Because of this, if the other person falls behind and starts making late payments (or no payments!), those payments end up on your credit report and will damage your credit score. Debt collectors will start to call you seeking resolution. If those debt collectors decide to sue, be assured that they’ll sue you as well to guarantee restitution. If the credit provider decides to pursue repossession, or any other major legal action to recoup its losses, that action will show up on your credit report. Even though you didn’t actually lose any of your property per say.
Here’s something terrifying that you didn’t perhaps know, if the other person files for bankruptcy and the debt is discharged, the creditor can still come after you to repay the debt in full, even though the other person (whom the debt actually benefited) is now out of the picture.
On top of all of that, you don’t really have many options, if any, if the other person starts missing payments on the debt. You can either cover the short fall payments, get the person to refinance the loan in his or her name only, or, in the worst-case scenario, file for bankruptcy.
So here’s what you need to take away from this:
“don’t co-sign for someone’s debt unless you really know what you’re getting into and fully prepared to pay for it if they default!!!”
If you have anything less than total faith that the individual will be able to pay off the debt without a hitch, politely say NO.
5. If you can’t afford to pay your debts, what should you do?
The hope is that you’ll never get into a situation where you can’t afford to pay your debts, especially over a long period of time, but sometimes “life” just happens beyond your control. Look! The reality is that everyone misses payments now and then, and generally, if you catch up within a month, the consequences will be minimal if not at all damaging.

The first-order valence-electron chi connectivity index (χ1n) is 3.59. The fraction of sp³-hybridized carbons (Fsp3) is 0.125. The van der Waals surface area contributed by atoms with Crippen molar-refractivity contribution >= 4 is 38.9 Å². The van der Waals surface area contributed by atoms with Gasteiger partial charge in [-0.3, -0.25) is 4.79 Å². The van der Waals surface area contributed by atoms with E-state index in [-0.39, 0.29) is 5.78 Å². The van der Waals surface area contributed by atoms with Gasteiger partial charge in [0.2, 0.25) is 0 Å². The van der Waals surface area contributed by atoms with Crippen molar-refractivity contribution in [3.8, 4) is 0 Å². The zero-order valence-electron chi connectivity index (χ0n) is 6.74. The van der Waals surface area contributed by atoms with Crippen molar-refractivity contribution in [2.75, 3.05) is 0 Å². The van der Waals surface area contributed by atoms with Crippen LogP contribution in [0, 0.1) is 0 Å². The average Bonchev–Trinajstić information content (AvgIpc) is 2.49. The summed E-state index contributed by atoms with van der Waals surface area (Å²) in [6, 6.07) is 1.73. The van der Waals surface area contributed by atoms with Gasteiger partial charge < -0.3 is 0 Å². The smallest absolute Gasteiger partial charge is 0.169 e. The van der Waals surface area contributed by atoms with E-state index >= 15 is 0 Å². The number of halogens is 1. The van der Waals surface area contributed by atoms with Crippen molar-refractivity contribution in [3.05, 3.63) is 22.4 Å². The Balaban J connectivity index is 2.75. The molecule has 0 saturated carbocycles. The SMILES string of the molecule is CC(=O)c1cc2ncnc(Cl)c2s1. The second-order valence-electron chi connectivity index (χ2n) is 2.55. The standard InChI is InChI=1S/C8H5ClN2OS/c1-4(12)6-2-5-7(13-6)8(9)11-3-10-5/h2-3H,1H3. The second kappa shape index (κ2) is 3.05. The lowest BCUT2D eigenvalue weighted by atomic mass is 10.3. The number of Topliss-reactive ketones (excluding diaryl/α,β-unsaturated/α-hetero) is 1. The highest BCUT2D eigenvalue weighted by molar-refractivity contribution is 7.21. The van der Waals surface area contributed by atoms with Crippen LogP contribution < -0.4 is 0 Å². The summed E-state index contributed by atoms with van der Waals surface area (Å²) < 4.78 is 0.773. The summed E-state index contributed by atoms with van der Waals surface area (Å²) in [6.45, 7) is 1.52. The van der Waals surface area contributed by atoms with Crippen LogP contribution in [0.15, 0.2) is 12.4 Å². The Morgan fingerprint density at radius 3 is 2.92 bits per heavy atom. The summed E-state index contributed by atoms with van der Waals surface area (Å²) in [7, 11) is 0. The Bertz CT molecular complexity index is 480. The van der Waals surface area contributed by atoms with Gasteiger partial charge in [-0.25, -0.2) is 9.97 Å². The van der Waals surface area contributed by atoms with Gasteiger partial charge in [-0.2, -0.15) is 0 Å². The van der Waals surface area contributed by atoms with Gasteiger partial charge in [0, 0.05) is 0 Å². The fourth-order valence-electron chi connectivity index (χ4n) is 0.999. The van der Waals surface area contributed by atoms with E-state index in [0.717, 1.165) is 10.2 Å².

If you really start to fall behind, though, the consequences can be devastating and long lasting. You’ll damage your credit score, suffer harassment from debt collection agencies, and potentially even end up in court facing your creditor’s lawyers.
If you’re on that downward spiral and there’s no way to get your financial act together on your own, don’t panic, as you still have options available.
Debt relief comes in a variety of different forms and options, but all have the same basic goal: making your debt easier to deal with and manage so you can stabilize your financial future. We have the smart solutions on how to deal with your debt obligations; it will significantly lower your monthly debt installments due to the fact that you’re guided by specialists. Such as accredited Debt Counsellors and certified Senior Paralegals.
Our debt settlement programs come with a monthly repayment scheme; which means that you’ll have the convenience of paying all your debts without sacrificing your budget allocated for other living expenses.
Through effective negotiations with your creditors, these programs can lower the actual amount of your monthly combined debt repayment by an average of 40-60% (based on actual client scenarios).
All of our debt settlement programs come with expert industry related assistance and legal counselling. Oyisa United Debt Specialists is therefore committed to assisting consumers struggling to make their debt repayments and facing financial difficulties, to solve their debt problems and empower them to take back control over their financial situation.
If you need a hand figuring out what to do with your debt and what your best debt relief option might be, the experts at Oyisa United Debt Specialists can help. We’ll put together a debt repayment plan that makes sense for your unique financial circumstances.